If you’ve ever wondered what happens to the people who don’t make it as cult leaders, The Shrink Next Door, from Wondery and Bloomberg, is the podcast for you. It also has to be once of the most baffling true crime podcasts I have ever listened to. For a start, there isn’t really much crime. There is manipulation, there are boundary violations, dodgy finances and unethical practices, but if an actual crime on the statute books has been committed it is hard to pin down what exactly it is.
The story starts when journalist Joe Nocera moves into a new house in the Hamptons, and meets his next door neighbour, Marty Markowitz, who he at first assumes is a handyman. As time moves on Joe finds out that not only is Mark the owner of the large house, with tennis court and pool, but that for years his life was dominated by, and leeched from by his psychiatrist Ike Herschkopf.
Joe has been working on the story for years, and it is explosive, when it comes to medical ethics. If the series of events he uncovers is true – and it appears incredibly likely that they are, even with Ike’s protestations to the contrary -it poses a series on questions about medical ethics in the practice of psychiatry.
Through the podcast it is revealed how Ike slowly took control of Marty’s life, isolating him from family and friends, taking over business and financial decisions and using Marty’s money, connections, and home to make himself look wealthy, connected and popular. Essentially Ike stood on Marty’s shoulders to gather the praise and admiration he desperately wanted from others, and he showed no care for how much he was grinding Marty, and his business, down during the process.
Despite recent updates in the podcast, I remain baffled as to how Marty allowed the situation to develop and carry on for so long. However when we hear of this kind of insidious abuse in a short form podcast, it hurries and quickens the pace of a story, that actually took place over decades, and Herschkopfs slow mission creep probably contributed greatly to Marty’s inability to see what was happening. The revelation that other patients of Ike, also were controlled and manipulated probably points to a man who had been practicing his tactics and skills on people for a long time, and in Marty he just happened to find a perfect match for them – if it hadn’t have been Marty, there would have been someone else. It did leave me questioning though, while Ike is one hundred percent responsible for his paucity of any ethics professional or otherwise, where does Marty’s responsibility begin and end? I expect for different people there will be very different answers.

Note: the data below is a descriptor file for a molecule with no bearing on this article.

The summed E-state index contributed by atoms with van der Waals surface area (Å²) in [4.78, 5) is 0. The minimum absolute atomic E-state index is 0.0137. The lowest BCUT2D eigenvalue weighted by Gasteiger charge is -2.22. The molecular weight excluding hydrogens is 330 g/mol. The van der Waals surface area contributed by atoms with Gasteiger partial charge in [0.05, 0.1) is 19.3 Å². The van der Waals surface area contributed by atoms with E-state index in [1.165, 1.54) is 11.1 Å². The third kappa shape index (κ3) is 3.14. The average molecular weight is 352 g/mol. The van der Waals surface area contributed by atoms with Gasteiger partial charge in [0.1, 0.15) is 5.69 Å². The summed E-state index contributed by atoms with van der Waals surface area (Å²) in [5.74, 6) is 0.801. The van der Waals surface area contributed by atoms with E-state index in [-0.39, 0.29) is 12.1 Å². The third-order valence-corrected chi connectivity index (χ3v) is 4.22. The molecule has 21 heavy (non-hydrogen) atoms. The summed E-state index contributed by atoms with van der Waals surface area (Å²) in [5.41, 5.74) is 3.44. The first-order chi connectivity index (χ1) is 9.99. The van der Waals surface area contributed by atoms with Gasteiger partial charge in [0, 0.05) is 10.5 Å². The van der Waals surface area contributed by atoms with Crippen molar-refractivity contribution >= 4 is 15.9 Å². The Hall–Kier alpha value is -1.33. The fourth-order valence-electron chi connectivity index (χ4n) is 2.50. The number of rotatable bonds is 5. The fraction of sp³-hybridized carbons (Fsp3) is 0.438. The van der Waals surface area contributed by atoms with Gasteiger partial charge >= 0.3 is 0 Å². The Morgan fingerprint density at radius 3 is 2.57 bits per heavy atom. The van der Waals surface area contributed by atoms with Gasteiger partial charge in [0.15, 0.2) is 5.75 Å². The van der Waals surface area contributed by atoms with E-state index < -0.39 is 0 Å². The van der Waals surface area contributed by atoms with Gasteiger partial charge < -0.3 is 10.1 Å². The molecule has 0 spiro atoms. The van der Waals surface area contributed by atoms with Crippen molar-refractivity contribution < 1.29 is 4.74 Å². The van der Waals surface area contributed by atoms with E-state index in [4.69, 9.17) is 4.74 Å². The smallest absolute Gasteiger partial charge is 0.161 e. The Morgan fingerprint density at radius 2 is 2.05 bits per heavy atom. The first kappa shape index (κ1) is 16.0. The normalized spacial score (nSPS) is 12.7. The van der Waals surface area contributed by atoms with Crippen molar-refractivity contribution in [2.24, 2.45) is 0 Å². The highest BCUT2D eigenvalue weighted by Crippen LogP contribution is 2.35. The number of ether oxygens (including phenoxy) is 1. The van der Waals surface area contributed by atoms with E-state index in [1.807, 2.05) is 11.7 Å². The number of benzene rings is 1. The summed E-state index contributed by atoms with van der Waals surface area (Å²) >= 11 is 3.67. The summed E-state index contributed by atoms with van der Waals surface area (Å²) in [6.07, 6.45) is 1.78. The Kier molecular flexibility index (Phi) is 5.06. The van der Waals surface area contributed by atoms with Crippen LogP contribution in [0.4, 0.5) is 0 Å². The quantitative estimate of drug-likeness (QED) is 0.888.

I’m also left with the sneaking suspicion that had sex been involved then the whole thing would appear more clear cut, people might have tried to intervein more, and Ike would have been struck off from practicing with a swift retribution. Instead Marty has been struggling to get any information or action from the authorities who regulate Ike’s profession.
The Shrink Next Door is fascinating, horrifying and baffling all in one, but mostly it feels a little incomplete, and that’s not just to do with the lack of bodies. I want to hear more. I wanted to hear from Ike’s colleagues – did they ever suspect anything? From his friends – did they spot the signs? From his family, and wife – what is he like at home? We are left with a picture of half a man in Ike, the impression of someone who is about to start crumbling, and possibly we don’t really know who he is, because he doesn’t know himself. In Marty we are left with an image of a man who is slowly rebuilding, brining love back into his life, and healing from his ordeal. I don’t know if we will ever fully understand what went on, and in some part this is due to the fact that Marty is determined to move forward, and to not examine his past, and especially will not be doing it in therapy – I don’t think anyone will blame him.